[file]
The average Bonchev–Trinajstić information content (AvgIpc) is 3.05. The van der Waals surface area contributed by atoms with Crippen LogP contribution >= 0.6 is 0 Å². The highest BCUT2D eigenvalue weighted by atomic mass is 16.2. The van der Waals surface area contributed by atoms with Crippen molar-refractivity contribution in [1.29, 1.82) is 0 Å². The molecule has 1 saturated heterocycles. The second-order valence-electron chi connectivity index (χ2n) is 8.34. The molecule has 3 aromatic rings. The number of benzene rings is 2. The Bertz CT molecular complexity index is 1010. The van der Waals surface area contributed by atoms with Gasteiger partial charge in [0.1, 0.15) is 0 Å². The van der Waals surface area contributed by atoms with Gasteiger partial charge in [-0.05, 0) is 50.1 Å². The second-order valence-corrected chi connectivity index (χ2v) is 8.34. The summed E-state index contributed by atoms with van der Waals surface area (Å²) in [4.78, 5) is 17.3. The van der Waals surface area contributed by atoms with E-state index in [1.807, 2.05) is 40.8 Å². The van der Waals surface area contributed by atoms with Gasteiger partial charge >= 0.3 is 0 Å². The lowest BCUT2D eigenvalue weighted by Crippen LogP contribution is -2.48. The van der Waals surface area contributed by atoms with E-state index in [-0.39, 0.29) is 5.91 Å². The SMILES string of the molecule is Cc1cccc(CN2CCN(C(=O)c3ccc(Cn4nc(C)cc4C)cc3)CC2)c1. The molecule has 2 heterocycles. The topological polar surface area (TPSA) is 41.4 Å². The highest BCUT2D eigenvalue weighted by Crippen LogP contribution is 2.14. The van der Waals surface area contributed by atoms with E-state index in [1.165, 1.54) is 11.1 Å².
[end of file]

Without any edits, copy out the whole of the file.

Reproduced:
The average Bonchev–Trinajstić information content (AvgIpc) is 3.05. The van der Waals surface area contributed by atoms with Crippen LogP contribution >= 0.6 is 0 Å². The highest BCUT2D eigenvalue weighted by atomic mass is 16.2. The van der Waals surface area contributed by atoms with Crippen molar-refractivity contribution in [1.29, 1.82) is 0 Å². The molecule has 1 saturated heterocycles. The second-order valence-electron chi connectivity index (χ2n) is 8.34. The molecule has 3 aromatic rings. The number of benzene rings is 2. The Bertz CT molecular complexity index is 1010. The van der Waals surface area contributed by atoms with Gasteiger partial charge in [0.1, 0.15) is 0 Å². The van der Waals surface area contributed by atoms with Gasteiger partial charge in [-0.05, 0) is 50.1 Å². The second-order valence-corrected chi connectivity index (χ2v) is 8.34. The summed E-state index contributed by atoms with van der Waals surface area (Å²) in [4.78, 5) is 17.3. The van der Waals surface area contributed by atoms with E-state index in [1.807, 2.05) is 40.8 Å². The van der Waals surface area contributed by atoms with Gasteiger partial charge >= 0.3 is 0 Å². The lowest BCUT2D eigenvalue weighted by Crippen LogP contribution is -2.48. The van der Waals surface area contributed by atoms with E-state index in [-0.39, 0.29) is 5.91 Å². The SMILES string of the molecule is Cc1cccc(CN2CCN(C(=O)c3ccc(Cn4nc(C)cc4C)cc3)CC2)c1. The molecule has 2 heterocycles. The topological polar surface area (TPSA) is 41.4 Å². The highest BCUT2D eigenvalue weighted by Crippen LogP contribution is 2.14. The van der Waals surface area contributed by atoms with E-state index in [1.165, 1.54) is 11.1 Å².